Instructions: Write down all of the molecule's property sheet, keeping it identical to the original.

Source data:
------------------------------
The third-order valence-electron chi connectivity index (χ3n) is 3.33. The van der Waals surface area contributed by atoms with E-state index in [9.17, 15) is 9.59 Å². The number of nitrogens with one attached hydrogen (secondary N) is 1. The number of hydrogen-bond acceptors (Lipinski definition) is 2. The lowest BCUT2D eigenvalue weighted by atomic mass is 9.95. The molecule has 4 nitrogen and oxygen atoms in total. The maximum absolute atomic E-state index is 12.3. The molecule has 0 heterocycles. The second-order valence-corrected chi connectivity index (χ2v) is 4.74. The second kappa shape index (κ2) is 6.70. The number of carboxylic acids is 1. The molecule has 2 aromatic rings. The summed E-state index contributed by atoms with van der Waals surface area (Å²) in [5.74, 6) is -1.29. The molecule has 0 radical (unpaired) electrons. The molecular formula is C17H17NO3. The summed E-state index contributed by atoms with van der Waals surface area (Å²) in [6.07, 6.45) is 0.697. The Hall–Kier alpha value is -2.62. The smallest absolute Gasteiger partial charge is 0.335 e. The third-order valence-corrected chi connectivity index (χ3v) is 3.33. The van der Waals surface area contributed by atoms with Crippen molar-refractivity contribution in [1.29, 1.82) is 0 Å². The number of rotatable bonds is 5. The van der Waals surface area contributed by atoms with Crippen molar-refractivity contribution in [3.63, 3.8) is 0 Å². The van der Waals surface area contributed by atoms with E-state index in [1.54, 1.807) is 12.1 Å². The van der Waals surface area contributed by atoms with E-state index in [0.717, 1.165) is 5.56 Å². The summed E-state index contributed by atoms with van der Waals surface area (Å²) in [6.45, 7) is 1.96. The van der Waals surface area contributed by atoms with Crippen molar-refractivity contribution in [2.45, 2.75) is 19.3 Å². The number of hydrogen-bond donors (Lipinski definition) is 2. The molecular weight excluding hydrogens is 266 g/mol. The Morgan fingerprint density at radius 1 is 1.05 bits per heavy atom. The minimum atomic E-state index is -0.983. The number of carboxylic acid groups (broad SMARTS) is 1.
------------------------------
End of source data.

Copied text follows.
The third-order valence-electron chi connectivity index (χ3n) is 3.33. The van der Waals surface area contributed by atoms with E-state index in [9.17, 15) is 9.59 Å². The number of nitrogens with one attached hydrogen (secondary N) is 1. The number of hydrogen-bond acceptors (Lipinski definition) is 2. The lowest BCUT2D eigenvalue weighted by atomic mass is 9.95. The molecule has 4 nitrogen and oxygen atoms in total. The maximum absolute atomic E-state index is 12.3. The molecule has 0 heterocycles. The second-order valence-corrected chi connectivity index (χ2v) is 4.74. The second kappa shape index (κ2) is 6.70. The number of carboxylic acids is 1. The molecule has 2 aromatic rings. The summed E-state index contributed by atoms with van der Waals surface area (Å²) in [5.74, 6) is -1.29. The molecule has 0 radical (unpaired) electrons. The molecular formula is C17H17NO3. The summed E-state index contributed by atoms with van der Waals surface area (Å²) in [6.07, 6.45) is 0.697. The Hall–Kier alpha value is -2.62. The smallest absolute Gasteiger partial charge is 0.335 e. The third-order valence-corrected chi connectivity index (χ3v) is 3.33. The van der Waals surface area contributed by atoms with Crippen molar-refractivity contribution in [1.29, 1.82) is 0 Å². The number of rotatable bonds is 5. The van der Waals surface area contributed by atoms with Crippen molar-refractivity contribution in [3.63, 3.8) is 0 Å². The van der Waals surface area contributed by atoms with E-state index in [1.54, 1.807) is 12.1 Å². The van der Waals surface area contributed by atoms with E-state index in [0.717, 1.165) is 5.56 Å². The summed E-state index contributed by atoms with van der Waals surface area (Å²) in [6.45, 7) is 1.96. The van der Waals surface area contributed by atoms with Crippen molar-refractivity contribution in [2.45, 2.75) is 19.3 Å². The number of hydrogen-bond donors (Lipinski definition) is 2. The molecular weight excluding hydrogens is 266 g/mol. The Morgan fingerprint density at radius 1 is 1.05 bits per heavy atom. The minimum atomic E-state index is -0.983. The number of carboxylic acid groups (broad SMARTS) is 1.